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The Promenade, Matlock Bath
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Thrre 1870s images





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1890



Late 1905



Jubilee Bridge



This is an excellent view of Matlock Bath's Promenade and Gardens in the early years of the twentieth century, probably dating from 1900. The view is towards the Heights of Jacob and on the right are the shops and businesses of Derwent Terrace on North Parade, all of which would have enjoyed a wonderful outlook. The building furthest right housed the Derby and Derbyshire Bank Company Limited and next door is the relatively newly built Derwent Terrace Wesleyan Methodist Church. An enlargement of the church is featured below.

The promenade was, together with Jubilee Bridge, part of a scheme to commemorate the fiftieth year of Queen Victoria's reign in 1887. Matlock Bath and Scarthin Nick Local Board acquired land belonging to Mrs. Rogers and Messrs Greenhough, Buxton and Howe on the north side of the River Derwent and on the south side a portion of Lovers' Walks, which was the property of F. C. Arkwright, and they were to connect the two pieces of land with the bridge[1]. A free public Promenade opposite Derwent Parade, 300 yards in length, had been paid for by public subscription in 1873-4. The 1887 Promenade was extended by a further 100 yards over land leased at a rent from Mr. Henry Cooper[2]. It ran from the Midland Hotel to the opposite side of the road from the Fountain Baths.

In April 1887 a local press report commented that the gardens were sufficiently near to completion to show what an immense improvement they would be for "this long neglected although beautiful health and pleasure resort". Matlock Bath's visitors would notice an improvement to "what was last year a most untidy and slovenly frontage on the river side of the Derwent Parade." It was "transformed into a very beautiful piece of ornamental ground, and a promenade of no mean order, sixteen feet wide and nearly 400 yards long. The ground lying between the new Promenade and the Derwent Parade is intersected by cross walks ten feet wide, connecting the Promenade with the Parade, and the remaining portion is brought down to a level for grass, upon which ornamental dwarf shrubs are tastefully arranged". Both the design and the work were undertaken by Mr. E. Speed[3].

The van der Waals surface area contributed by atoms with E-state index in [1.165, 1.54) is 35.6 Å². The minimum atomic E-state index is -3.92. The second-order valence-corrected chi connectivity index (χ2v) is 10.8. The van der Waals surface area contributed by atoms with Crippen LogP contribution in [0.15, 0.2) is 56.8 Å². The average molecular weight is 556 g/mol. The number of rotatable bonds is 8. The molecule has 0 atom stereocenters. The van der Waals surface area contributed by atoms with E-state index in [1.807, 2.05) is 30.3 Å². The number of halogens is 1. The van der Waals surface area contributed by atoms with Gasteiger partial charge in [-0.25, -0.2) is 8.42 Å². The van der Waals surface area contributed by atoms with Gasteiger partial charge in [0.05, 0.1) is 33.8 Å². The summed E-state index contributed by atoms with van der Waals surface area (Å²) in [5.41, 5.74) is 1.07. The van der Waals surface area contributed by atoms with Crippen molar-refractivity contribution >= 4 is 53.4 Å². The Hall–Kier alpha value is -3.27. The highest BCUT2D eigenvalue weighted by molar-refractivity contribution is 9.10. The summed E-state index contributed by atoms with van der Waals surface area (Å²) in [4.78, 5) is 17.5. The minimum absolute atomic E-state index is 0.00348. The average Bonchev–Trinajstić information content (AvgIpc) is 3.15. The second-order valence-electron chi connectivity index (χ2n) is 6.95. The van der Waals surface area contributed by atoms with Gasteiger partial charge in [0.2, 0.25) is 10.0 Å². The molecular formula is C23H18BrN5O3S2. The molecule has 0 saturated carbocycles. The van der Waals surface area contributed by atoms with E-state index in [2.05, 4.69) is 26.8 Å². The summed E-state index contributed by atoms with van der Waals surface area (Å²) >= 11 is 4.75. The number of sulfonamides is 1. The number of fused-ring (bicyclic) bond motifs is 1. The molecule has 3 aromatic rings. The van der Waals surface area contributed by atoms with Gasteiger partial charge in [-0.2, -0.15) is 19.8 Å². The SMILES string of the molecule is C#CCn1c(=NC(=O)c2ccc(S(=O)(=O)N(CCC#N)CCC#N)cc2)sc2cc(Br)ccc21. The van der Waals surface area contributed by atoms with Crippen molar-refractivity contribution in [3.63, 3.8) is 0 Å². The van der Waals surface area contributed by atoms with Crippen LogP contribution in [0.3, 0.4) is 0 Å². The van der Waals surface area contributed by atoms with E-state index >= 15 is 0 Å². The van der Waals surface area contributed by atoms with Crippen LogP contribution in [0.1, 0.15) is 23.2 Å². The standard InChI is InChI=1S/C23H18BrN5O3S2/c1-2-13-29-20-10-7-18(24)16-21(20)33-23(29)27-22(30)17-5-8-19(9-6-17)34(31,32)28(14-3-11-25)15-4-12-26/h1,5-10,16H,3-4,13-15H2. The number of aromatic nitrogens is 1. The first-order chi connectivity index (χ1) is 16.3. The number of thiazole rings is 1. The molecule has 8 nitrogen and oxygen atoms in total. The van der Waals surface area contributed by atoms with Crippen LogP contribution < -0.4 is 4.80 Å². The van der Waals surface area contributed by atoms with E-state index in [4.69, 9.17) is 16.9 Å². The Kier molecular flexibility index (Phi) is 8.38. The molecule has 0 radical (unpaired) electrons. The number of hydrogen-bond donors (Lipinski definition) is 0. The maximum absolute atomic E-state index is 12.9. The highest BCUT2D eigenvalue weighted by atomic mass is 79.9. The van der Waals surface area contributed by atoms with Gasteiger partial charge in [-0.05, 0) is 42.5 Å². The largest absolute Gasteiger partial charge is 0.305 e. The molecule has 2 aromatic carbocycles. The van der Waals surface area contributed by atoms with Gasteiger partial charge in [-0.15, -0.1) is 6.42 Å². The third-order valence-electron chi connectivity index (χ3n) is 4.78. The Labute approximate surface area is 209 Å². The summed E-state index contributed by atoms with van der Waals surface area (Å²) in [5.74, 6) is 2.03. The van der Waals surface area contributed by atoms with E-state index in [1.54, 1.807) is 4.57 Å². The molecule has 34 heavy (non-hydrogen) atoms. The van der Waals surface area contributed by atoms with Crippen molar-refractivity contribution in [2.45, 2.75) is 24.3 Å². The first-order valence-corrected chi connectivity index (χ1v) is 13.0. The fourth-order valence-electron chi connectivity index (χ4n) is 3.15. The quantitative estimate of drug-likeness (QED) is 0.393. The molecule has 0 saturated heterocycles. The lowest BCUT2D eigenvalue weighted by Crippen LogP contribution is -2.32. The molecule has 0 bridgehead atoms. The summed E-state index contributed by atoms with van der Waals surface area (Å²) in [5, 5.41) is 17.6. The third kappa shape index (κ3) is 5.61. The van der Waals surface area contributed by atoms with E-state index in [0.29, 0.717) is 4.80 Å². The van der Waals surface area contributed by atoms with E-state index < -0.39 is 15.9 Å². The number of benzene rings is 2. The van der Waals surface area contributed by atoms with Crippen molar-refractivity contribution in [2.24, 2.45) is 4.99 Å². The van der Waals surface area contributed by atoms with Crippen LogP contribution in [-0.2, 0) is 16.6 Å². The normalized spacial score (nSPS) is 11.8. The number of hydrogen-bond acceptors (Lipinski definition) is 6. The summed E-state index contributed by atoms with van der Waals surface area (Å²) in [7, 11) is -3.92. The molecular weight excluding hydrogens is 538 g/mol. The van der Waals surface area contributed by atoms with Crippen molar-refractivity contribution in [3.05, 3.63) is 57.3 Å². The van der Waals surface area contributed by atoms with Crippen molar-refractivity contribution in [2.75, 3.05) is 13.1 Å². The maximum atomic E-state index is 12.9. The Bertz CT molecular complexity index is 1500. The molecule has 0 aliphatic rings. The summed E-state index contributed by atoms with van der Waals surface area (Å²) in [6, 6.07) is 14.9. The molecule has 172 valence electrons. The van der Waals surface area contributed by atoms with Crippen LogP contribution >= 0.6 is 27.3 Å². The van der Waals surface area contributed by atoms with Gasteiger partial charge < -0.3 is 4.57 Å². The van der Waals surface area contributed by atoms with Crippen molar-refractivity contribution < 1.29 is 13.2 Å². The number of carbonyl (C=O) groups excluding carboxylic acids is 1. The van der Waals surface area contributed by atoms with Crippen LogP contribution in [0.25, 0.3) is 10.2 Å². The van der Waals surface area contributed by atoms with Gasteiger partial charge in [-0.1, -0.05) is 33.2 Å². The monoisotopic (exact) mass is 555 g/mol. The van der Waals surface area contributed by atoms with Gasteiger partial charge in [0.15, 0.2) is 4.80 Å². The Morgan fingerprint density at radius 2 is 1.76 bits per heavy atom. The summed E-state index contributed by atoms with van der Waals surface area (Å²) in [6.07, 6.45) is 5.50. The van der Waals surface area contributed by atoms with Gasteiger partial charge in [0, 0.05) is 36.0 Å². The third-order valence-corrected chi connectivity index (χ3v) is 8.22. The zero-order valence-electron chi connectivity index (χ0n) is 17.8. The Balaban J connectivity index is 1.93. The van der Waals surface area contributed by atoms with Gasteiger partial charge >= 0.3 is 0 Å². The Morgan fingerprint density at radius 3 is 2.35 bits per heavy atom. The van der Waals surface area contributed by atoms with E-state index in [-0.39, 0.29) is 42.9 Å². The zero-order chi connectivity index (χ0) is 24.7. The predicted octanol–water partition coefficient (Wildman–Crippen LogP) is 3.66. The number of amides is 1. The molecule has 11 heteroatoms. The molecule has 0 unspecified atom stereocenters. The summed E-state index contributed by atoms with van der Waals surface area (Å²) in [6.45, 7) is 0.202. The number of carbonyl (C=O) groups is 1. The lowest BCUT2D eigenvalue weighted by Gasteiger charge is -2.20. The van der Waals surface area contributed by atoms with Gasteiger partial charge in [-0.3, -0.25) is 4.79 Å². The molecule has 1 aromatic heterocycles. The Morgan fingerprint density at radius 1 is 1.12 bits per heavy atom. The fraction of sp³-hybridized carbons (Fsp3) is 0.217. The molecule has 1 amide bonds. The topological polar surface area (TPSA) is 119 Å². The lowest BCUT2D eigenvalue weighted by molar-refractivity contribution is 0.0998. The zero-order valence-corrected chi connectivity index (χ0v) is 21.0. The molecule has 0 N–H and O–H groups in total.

The river wall had been raised by three feet to bring the edge up to a proper level, enabling the ground to be widened from six to eight feet. It was intended to fence the area off from the Derwent Parade by what was described as a dwarf neat iron fence so as not to obstruct the line of sight and a similar one was to be placed on the river wall as a guard to the river[3]. Although low railings were installed next to the road, the proposal for something similar on the top of the river wall was not implemented and it was not until the 1930s that we find photographs which show that a protective barrier had eventually been erected.

The unknown journalist added that the roads, which a few years before were "proverbial as being amongst the worst roads in the county" had been put into first class condition[3]!


enlargement
Enlargement of the Wesleyan Methodist Church


You may like to view more onsite information
Matlock Bath's Main Attractions
Postcards of Matlock Bath, about 1890. The River Derwent and Derwent Terrace, Matlock Bath, probably from the railway bridge. Three images
There is another image of the buildings of North Parade, including the church, in the Images Only section (Image 1)

 

Before 1903


About 1904-05


Before 1905

    
Before 1904


About 1902

    
About 1905

    
About 1915


1920s
 

Tufa fountain

   
War memorial


Band stand


Road widening

"Promenade, Matlock Bath". The "Wyndham" Series, W2088. Posted 7 Aug 1905 in Matlock Bath and sent to Mansfield, but no message.
Postcard in the collection of, provided by and information written and researched by and © Ann Andrews.
Intended for personal use only.

References:

[1] "Derby Daily Telegraph", 9 May 1887. The Jubilee Committee announced in a letter from Mr. John Wright of The Villa, the committee's Chairman, to Matlock Bath and Scarthin Nick Local Board. The Local Board was to have the entire management of the grounds, and could make any arrangements they liked providing they remained pleasure grounds.
[2] Bryan, Benjamin (1903) "History of Matlock - Matlock, Manor and Parish" London by Bemrose & Sons, Limited.
[3] "Derbyshire Times and Chesterfield Herald", 30 April 1887.